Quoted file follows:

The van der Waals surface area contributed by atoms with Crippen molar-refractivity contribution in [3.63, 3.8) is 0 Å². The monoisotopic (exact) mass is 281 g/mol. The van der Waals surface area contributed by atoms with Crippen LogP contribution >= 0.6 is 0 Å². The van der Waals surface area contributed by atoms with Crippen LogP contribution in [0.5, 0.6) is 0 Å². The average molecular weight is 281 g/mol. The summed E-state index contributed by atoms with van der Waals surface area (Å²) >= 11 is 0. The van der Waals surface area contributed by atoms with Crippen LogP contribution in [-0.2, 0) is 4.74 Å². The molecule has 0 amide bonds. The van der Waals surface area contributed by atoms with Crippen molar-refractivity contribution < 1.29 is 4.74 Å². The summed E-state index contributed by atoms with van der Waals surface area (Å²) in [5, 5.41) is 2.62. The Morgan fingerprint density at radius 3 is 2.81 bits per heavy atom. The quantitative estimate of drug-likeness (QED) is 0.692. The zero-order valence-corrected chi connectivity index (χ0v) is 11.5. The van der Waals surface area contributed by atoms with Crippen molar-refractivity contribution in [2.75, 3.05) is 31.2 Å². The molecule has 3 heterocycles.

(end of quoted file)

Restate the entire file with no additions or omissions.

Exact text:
The van der Waals surface area contributed by atoms with Crippen molar-refractivity contribution in [3.63, 3.8) is 0 Å². The monoisotopic (exact) mass is 281 g/mol. The van der Waals surface area contributed by atoms with Crippen LogP contribution >= 0.6 is 0 Å². The van der Waals surface area contributed by atoms with Crippen LogP contribution in [0.5, 0.6) is 0 Å². The average molecular weight is 281 g/mol. The summed E-state index contributed by atoms with van der Waals surface area (Å²) >= 11 is 0. The van der Waals surface area contributed by atoms with Crippen LogP contribution in [-0.2, 0) is 4.74 Å². The molecule has 0 amide bonds. The van der Waals surface area contributed by atoms with Crippen molar-refractivity contribution < 1.29 is 4.74 Å². The summed E-state index contributed by atoms with van der Waals surface area (Å²) in [5, 5.41) is 2.62. The Morgan fingerprint density at radius 3 is 2.81 bits per heavy atom. The quantitative estimate of drug-likeness (QED) is 0.692. The zero-order valence-corrected chi connectivity index (χ0v) is 11.5. The van der Waals surface area contributed by atoms with Crippen molar-refractivity contribution in [2.75, 3.05) is 31.2 Å². The molecule has 3 heterocycles.